Also, marriage was one of two ultimatums (not choices but ultimatums) for the 60s unwed mothers. And some today would like to make it an ultimatum again for single welfare mothers. So here we have history repeating itself. 

What happened to women in the 1960s helped shape the title of Burning of the Marriage Hat. It is a fiction book that explores real social issues in the United States. I drew from my own experience. The narrator Katherine is a birthmother and I'm a birthmother. I'm also a writer and a creative women who has written about many issues. This is the first time that I have written about unwed pregnant women. This because the medium of fiction helped free the pen and the voice of this writer. 

With that, I'd like to say that a woman doesn't have to get married. She can make it alone. Not all women can do that, though. Many women can't. I have found the single life to be full of adventure along with the gamut of emotions that one deals with in any environment--married or single. A woman needs to find herself first before she takes the step towards marriage, I feel. She needs to find her creative core, her inner voice, begin the journey of following her own dreams before she even thinks of getting married." Otherwise, she will end up following someone else's and get lost in the process. Marriage can be a very beautiful union between two people and one should be open to all possibilities. 

"It is much more difficult, though, for a woman to be a strong writer within the institution of marriage. I have seen the tendency for women to hold back their voices when they are married. The stronger women writers, I feel, are those who haven't been married to a man, woman, organization, conglomerate, bureaucracy, corporation or any other system that tends to control the voice of a writer. If a woman can find freedom and space within that institution to be totally free with the pen, then we may see something very different."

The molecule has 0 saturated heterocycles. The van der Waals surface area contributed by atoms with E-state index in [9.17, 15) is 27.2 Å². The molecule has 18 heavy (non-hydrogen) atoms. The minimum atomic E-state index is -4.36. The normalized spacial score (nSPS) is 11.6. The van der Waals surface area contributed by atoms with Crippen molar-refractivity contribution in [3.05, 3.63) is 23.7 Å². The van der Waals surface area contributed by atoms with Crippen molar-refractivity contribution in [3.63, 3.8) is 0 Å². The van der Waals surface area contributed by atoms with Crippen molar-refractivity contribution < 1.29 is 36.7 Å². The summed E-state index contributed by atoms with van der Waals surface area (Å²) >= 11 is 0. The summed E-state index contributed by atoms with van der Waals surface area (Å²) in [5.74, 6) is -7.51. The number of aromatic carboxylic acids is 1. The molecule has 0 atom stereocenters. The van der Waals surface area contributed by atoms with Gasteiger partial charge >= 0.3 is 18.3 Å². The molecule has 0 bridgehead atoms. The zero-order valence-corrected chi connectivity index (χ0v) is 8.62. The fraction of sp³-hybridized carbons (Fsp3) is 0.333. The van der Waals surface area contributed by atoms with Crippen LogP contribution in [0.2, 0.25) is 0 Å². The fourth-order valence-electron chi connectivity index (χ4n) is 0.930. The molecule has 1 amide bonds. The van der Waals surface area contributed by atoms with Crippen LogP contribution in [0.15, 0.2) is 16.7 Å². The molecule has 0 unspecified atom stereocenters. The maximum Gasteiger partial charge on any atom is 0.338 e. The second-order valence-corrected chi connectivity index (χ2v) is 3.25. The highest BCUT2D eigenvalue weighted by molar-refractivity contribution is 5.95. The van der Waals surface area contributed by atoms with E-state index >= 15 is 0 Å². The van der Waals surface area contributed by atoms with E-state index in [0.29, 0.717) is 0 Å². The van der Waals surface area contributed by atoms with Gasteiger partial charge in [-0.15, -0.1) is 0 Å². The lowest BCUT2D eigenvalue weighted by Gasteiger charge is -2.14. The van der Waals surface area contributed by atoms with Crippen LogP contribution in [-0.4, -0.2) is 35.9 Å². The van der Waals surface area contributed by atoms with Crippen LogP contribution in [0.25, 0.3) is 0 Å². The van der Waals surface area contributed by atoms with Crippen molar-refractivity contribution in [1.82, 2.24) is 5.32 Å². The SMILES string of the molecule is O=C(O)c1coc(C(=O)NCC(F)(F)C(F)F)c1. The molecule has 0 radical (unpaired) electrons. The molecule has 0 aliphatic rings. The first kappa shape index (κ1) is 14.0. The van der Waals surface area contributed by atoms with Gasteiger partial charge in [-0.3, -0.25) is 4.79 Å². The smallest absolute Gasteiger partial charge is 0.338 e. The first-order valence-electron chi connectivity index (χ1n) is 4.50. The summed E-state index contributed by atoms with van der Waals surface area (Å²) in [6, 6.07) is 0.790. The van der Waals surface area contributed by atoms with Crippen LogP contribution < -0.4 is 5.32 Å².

Sexual Crisis in Midlife

Guest blog by ChicagoHealers.com Practitioner Dr. Marilyn Mitchell MD, BHSP

We are often surprised by changes that occur in our sexual lives during middle age. The two hormones that most affect sexual physiology, estrogen and testosterone, tend to decrease during midlife, in both women and men. As a result of these hormone decreases, the most common symptoms we experience are a decreased libido (desire) and changes in sexual response. But this is just the tip of the iceberg. Sexuality is complex, especially at this life stage, and we go through other shifts on the physical, mental and emotional levels. Our roles and relationships change. While it is common for people to experience changes in sexuality during the middle years, it may not happen to both partners at the same time, further complicating the issue.

There are four components of sexuality that may be challenged at midlife: 
• Self-perception: At midlife, it is common to experience changes in weight, fitness, appearance and mood causing us to feel less desirable and therefore less interested in sex. The challenge is to do what is reasonable to improve health and appearance, and then move to embrace and accept ourselves as we enter this new phase of life.